German police foil plot to unleash 'massive' attack on US military base
Germany said yesterday it had arrested three Islamic militants suspected of planning "imminent" and "massive" bomb attacks on Frankfurt's international airport and a nearby US military base, preventing what would have been the most devastating terrorist attack on an American target since 11 September 2001.
Monika Harms, the federal prosecutor, said the three men – two of whom were German converts to Islam – were caught at a "bomb-making" factory in a holiday apartment in the village of Oberschledorn, near the central town of Kassel. She claimed they had enough chemicals to produce an explosion equivalent to 550kg of TNT. "We succeeded in recognising and preventing serious and massive bomb attacks," Ms Harms added.
Officials at the Federal Criminal Bureau said the chemicals, which included 730kg of hydrogen peroxide, could have produced bombs bigger than those detonated in the London and Madrid terror attacks.
The Chancellor, Angela Merkel, congratulated the country's security services, saying their actions deserved "praise, recognition and respect". Franz Josef Jung, the Defence Minister, described the threat as "imminent" and said the group appeared to have been preparing to mount an attack, using either car bombs or suicide belts, over the coming days – perhaps to coincide with the anniversary of 9/11.
As is customary in Germany, the three suspects were identified only by their first names and last initials. Fritz G, a 28-year-old German from Ulm in Bavaria, described as the leader of the group, had recently converted to Islam. Also arrested were Daniel S, aged 22, another German convert to Islam, from the Saarland, and Adem Y, a 29-year-old Turkish citizen from the German state of Hessen. All three were said to be members of the Jihad Union, a group linked to al-Qaida, and reportedly set up the German cell of the group. The Jihad Union is a Sunni Muslim group, based in central Asia, which carried out a terror attack in Uzbekistan in 2006 and is now active in Pakistan. The suspects were said to have trained at Jihad Union camps in Pakistan.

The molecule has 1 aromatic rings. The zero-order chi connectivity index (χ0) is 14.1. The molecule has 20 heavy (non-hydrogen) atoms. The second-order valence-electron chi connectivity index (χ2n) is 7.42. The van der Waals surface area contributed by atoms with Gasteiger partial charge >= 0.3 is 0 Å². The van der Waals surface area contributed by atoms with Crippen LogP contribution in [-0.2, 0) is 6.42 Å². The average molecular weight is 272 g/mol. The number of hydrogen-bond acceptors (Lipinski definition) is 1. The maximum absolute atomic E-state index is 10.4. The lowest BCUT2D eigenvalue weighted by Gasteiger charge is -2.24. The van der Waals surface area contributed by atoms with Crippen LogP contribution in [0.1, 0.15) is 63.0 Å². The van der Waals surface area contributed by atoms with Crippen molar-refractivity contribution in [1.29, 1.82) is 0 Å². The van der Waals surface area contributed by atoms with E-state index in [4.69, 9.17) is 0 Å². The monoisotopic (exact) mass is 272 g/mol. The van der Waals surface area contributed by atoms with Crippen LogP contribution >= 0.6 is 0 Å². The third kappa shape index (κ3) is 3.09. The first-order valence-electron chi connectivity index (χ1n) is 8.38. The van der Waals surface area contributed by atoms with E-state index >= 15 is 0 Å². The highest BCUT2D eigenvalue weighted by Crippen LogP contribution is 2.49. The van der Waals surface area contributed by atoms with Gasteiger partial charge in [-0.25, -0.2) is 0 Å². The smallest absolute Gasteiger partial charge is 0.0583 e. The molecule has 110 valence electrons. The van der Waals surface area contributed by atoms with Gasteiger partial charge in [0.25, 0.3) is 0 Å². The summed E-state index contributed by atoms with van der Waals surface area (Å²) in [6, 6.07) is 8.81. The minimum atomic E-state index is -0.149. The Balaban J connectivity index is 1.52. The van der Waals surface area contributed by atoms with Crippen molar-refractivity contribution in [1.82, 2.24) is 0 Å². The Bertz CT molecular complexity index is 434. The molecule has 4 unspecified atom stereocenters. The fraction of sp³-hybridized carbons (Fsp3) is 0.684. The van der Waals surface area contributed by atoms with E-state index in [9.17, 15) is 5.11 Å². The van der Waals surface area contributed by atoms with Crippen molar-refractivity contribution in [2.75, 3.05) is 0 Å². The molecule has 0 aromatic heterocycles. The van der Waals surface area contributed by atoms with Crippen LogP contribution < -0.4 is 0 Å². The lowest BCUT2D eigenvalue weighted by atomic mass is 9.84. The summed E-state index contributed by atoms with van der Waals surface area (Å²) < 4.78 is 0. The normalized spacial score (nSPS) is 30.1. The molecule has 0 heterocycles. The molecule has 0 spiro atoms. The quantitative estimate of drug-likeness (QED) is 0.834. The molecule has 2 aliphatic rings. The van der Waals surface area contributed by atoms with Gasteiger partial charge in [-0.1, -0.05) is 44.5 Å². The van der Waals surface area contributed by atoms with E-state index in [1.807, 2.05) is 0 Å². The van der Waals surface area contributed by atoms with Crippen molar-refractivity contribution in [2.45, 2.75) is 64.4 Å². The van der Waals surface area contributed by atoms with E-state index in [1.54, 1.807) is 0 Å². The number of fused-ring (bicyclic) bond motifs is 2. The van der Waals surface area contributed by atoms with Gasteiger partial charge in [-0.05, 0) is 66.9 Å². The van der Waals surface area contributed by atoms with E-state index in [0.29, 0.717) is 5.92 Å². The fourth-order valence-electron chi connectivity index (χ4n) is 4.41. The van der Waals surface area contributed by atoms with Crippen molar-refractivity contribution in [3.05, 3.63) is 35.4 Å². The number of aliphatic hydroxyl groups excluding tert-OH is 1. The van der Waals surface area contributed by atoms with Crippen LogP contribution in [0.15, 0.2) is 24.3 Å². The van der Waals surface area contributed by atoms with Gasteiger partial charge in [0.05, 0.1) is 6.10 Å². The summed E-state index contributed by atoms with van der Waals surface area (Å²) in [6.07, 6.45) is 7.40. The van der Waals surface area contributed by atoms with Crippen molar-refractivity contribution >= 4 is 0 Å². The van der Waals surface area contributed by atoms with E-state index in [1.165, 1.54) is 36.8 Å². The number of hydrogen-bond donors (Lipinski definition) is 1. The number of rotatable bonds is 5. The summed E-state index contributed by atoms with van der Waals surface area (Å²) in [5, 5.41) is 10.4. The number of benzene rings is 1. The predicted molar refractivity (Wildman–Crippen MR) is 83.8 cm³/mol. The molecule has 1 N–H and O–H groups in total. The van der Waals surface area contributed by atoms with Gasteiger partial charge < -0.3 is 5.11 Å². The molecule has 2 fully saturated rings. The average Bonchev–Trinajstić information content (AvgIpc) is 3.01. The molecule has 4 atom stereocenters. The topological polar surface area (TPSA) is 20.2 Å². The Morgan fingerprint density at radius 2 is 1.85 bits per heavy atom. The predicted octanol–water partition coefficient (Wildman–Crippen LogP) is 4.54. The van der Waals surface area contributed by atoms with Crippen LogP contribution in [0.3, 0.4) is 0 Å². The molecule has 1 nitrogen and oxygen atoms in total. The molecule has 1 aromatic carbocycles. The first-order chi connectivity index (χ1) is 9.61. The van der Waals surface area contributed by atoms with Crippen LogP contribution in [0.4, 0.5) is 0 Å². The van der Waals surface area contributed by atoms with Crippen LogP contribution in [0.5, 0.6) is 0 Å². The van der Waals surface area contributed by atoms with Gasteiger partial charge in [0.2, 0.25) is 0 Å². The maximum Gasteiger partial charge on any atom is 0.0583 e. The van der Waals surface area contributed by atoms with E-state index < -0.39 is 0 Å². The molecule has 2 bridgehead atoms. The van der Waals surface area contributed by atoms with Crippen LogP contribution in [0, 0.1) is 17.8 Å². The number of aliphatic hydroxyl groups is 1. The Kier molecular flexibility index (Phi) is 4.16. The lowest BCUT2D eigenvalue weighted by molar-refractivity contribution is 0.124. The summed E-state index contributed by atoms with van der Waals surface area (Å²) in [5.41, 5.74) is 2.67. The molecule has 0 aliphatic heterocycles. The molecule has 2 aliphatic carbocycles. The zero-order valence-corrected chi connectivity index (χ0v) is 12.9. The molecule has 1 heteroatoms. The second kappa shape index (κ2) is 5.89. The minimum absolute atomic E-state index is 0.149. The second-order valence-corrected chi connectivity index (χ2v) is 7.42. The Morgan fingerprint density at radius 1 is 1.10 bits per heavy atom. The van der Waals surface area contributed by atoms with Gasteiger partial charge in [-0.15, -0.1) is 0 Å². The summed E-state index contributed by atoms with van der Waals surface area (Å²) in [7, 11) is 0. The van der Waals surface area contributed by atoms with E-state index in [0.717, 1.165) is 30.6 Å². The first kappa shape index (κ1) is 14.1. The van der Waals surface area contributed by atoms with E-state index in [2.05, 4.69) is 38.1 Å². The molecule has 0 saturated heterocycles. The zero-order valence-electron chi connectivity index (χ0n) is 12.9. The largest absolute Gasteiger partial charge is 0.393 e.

Germany's elite anti-terrorist police squad, the GSG9, raided the group's rented holiday home on Tuesday afternoon and seized two of the suspects immediately. One escaped through a bathroom window but was caught minutes later. During scuffles, a shot was fired and a police officer was slightly hurt.
Television news footage showed Fritz G – a young man with long, dark hair and wearing dark blue military-style fatigues – being restrained by masked police armed with machine-guns. Police also released photographs of a stack of 12 blue plastic containers that were said to have contained the potentially lethal hydrogen peroxide. Officers said they decided to intervene because the chemicals had a half-life which rendered them effective as bomb-making equipment for only a limited period. "A bomb attack was imminent. It was only a matter of time," said a police spokesman. "Their aim was clear. They wanted to cause an explosion that would kill as many people as possible." Officers searched 40 other properties across Germany.
The suspects apparently first attracted police attention last year, when Fritz G was observed several times as he drove around a US military base near the town of Hanau. Police said they opened a formal investigation into the group earlier this year and the three men must have been aware they were being watched. "The fact they were still prepared to carry on shows just how determined they are," one police official said last night. "They were clearly prepared to die while carrying out their attacks." Police said the group appeared to have selected Frankfurt international airport, Europe's third-busiest hub, for their attack. Another target was the US Air Force base at nearby Ramstein, which acts as the main military airport for American forces in Europe and is the main transit point for injured troops flown out from Iraq and Afghanistan.
Since the start of this year, Chancellor Merkel's government has repeatedly warned that Germany faces the real threat of a terror attack. Ministers have sparked controversy by demanding increased powers of internet surveillance for the police and intelligence services. There was speculation yesterday that police monitoring of the Jihad Union prompted the government warnings.
Germany, which opposed the Iraq war, has to date been spared major attacks such as the bombings in Madrid and London, but some of its peace-keeping troops in Afghanistan have been attacked and killed. In July 2006, police found two unexploded bombs on German commuter trains. Several suspects are on trial in Lebanon, and a Lebanese citizen has been charged in Germany.
Wolfgang Schäuble, the Interior Minister, said that Tuesday's arrests proved conclusively that Germany was as liable as any other European country to be targeted by terrorists.